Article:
The folly of ‘winner takes all’
The opening weekend of the Sundance Film Festival saw such huge crowds and unseasonably high temperatures that I kept hoping things would cool down, not only physically but metaphorically as well.
The heat outside did go away, and as many of the movie industry types headed back to L.A. and New York after the frantic opening weekend, so did the crowds. But the feeling I had that the festival ought to lower its temperature did not leave with them.
While I can be exasperated by some of the films the event features, I count myself a fan of Sundance, someone who has been coming for 15 years. I enjoy the enthusiasm of both the young filmmakers and the audiences discovering their films. I’m also aware that some of Sundance’s problems are not of its own making.
It’s not the festival’s fault, for instance, that a Winter Olympics-fueled housing boom wildly inflated the number of places where visitors to the area can stay. And if Paris Hilton and her spawn are drawn like moths to corporate marketing sponsored extracurricular activities, that is not the festival’s doing, either.
But even factoring that in, I’m still troubled by the sense that the festival’s mores and its basic structure combine to pump up the volume to the point where things are getting unhealthy for the very filmmakers the event is supposed to assist.
What I’m thinking about is the ever-increasing hype, expectation and buzz surrounding Sundance’s centerpiece event -- the American dramatic competition.
Almost everyone with a stake in Sundance -- the Hollywood-based industry, which needs malleable bodies, the media, which need new creative heroes, the audience, which likes to be in on the ground floor, and the festival itself, which likes to have its importance validated -- so lusts after the notion of fresh new talent that the dramatic competition feels in danger of becoming a kind of meat market for youthful creators.
In an attempt to feed everyone’s needs, including its own, the festival has, in a way unwittingly, created an inflamed environment that fosters impossible expectations and does a disservice to the films and the filmmakers, not to mention old-fashioned reality.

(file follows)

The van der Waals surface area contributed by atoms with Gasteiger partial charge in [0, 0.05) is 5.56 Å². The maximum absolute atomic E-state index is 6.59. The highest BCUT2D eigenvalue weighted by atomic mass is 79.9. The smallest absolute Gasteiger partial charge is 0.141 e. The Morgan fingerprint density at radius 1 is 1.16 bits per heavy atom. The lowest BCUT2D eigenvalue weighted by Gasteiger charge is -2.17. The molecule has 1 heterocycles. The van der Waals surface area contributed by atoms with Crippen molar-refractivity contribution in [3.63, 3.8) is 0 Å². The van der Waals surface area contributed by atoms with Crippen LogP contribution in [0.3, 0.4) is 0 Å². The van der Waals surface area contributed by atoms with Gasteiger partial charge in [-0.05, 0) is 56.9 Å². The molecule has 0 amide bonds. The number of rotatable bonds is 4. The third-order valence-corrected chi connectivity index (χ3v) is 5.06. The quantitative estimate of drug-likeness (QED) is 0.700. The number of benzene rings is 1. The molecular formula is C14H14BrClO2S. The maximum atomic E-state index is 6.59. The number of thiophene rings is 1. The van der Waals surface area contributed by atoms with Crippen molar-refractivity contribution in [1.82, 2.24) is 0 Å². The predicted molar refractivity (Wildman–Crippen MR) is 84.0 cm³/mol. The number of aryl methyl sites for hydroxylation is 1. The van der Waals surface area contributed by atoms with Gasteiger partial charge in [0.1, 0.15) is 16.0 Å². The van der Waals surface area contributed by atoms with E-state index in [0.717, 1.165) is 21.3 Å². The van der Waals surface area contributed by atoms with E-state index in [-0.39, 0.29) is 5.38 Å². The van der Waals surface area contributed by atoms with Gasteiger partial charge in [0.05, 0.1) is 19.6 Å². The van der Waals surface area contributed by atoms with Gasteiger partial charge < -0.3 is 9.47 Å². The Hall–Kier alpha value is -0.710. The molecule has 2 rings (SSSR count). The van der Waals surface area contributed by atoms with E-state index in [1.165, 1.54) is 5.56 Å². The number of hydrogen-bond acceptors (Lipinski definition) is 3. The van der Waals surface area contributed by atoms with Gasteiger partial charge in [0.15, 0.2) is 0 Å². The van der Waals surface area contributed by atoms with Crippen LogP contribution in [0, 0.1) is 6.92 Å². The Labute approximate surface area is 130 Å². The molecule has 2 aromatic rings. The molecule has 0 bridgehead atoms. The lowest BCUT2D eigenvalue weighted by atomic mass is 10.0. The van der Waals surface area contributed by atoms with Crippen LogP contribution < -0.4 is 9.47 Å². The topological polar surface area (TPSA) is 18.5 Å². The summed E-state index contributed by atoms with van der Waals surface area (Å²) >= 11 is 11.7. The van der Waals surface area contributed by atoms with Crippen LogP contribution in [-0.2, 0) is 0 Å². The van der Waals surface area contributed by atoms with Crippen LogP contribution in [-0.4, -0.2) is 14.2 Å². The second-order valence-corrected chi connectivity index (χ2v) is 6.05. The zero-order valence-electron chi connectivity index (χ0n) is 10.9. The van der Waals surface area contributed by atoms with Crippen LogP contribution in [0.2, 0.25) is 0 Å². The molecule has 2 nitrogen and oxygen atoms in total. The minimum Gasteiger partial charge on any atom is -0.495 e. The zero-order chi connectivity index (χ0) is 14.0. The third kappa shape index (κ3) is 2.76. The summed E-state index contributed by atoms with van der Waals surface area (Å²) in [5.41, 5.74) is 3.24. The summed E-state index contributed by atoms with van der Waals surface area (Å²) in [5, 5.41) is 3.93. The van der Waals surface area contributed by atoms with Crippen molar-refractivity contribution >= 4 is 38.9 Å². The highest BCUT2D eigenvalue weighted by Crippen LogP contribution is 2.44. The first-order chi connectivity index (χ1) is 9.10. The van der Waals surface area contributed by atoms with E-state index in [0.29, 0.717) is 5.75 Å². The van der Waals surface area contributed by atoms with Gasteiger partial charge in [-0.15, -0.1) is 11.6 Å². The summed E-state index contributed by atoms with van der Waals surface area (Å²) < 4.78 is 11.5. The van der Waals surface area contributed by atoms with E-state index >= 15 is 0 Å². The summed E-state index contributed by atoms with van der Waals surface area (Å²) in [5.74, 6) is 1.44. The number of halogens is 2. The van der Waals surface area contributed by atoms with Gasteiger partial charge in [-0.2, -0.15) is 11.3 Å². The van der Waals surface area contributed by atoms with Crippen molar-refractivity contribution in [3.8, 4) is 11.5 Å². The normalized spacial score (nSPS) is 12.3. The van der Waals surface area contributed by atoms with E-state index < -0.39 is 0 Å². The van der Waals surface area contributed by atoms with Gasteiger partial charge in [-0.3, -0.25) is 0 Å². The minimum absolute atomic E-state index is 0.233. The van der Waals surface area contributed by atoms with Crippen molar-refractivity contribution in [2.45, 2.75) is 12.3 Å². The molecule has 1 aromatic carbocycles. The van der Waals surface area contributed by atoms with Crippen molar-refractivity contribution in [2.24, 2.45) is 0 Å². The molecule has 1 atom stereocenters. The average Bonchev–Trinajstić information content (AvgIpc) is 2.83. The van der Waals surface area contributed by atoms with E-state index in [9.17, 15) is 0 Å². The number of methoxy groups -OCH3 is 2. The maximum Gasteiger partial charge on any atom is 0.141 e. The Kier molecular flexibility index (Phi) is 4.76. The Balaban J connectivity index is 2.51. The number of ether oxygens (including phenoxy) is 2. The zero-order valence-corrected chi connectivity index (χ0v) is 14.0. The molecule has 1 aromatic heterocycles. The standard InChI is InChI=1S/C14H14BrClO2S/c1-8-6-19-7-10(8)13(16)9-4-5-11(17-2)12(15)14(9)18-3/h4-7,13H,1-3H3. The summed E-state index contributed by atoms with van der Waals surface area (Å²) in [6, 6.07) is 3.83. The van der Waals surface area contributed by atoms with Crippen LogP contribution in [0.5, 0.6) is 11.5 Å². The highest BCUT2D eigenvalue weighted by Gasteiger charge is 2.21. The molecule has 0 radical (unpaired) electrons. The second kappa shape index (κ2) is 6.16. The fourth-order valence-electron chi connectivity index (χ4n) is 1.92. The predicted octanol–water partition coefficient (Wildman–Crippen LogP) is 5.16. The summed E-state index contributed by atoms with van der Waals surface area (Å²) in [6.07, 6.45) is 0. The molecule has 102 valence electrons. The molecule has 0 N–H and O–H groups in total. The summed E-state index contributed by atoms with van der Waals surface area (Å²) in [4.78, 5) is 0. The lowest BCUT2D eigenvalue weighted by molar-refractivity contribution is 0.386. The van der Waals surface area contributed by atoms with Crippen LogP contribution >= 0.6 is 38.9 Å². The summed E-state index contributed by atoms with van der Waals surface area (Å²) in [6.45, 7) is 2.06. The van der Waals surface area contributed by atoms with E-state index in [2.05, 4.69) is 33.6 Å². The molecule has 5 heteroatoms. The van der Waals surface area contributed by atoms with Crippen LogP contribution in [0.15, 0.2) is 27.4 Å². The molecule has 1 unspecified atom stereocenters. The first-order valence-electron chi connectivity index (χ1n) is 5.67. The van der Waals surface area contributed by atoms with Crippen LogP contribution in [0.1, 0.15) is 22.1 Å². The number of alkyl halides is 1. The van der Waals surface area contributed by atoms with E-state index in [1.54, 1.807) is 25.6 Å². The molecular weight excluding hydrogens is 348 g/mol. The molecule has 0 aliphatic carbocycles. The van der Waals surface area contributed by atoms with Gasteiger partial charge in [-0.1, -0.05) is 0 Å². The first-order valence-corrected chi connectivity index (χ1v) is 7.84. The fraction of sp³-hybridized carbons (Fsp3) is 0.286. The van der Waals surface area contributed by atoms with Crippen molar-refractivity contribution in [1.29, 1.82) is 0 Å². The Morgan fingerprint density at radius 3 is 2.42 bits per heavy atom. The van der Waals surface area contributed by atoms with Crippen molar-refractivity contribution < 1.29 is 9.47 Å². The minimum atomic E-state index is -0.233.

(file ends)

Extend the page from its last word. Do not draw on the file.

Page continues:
The problem starts with the blurbs in the Sundance catalog, descriptions that read like they were written by members of an ecstatic cult. This continues when the festival’s programmers introduce the films with yet more sweeping praise. It might have been excusable in the early days, but today it makes the festival sound like an overprotective parent whose nurturing threatens to become suffocating.
In addition, this attitude creates unreasonably high expectations for films, making us look for masterpieces in what are after all only the works of beginners.
While the competition documentaries tend to be completely realized, the dramas are often promising at best, first steps by writers and directors who will undoubtedly do better work. And that’s the way they should be treated.
Yet to modify these Sundance tendencies would be no more than cosmetic. What I’d really like to put on the table for consideration is a radical restructuring: Make the American dramatic section noncompetitive.
Yes, the Grand Jury Prize does help the film that wins it, just like winning the lottery helps the one with the lucky ticket. But why should Sundance be promoting what is essentially a zero sum game, where the winners take all, leaving the losers to slink home with their memories? Why should the festival be sanctioning all or nothing competition among fledgling directors least likely to be tough enough to take it? Why not make the “it’s an honor to be nominated” cliche of these events into a reality?
If the argument is to be made that the competition element gets the media interested (though Toronto seems to do fine without it), why not go further and make the Premieres section the competitive one? Wouldn’t a contest among the leading lights of the independent world -- which this year included Gregg Araki, Rebecca Miller, Hal Hartley, Kevin Bacon, Don Roos and Thomas Vinterberg -- be more meaningful and make more sense than sending baby auteurs out to do battle with one another? And anyone who thinks these directors are too established to need the boost of a Sundance victory hasn’t been paying attention to the realities of the moviegoing world.
I am well aware that Sundance has grown so mighty on the notion of discovering talent that any deviation from the formula is almost inconceivable. And I’m not even positive that my ideas are all good ones. What I do feel sure of is that the festival’s treatment of its least experienced directors increasingly seems to be headed in an unpromising direction.
You don’t have to be a master gardener to know that it’s the delicate plants that are most in danger from over-watering.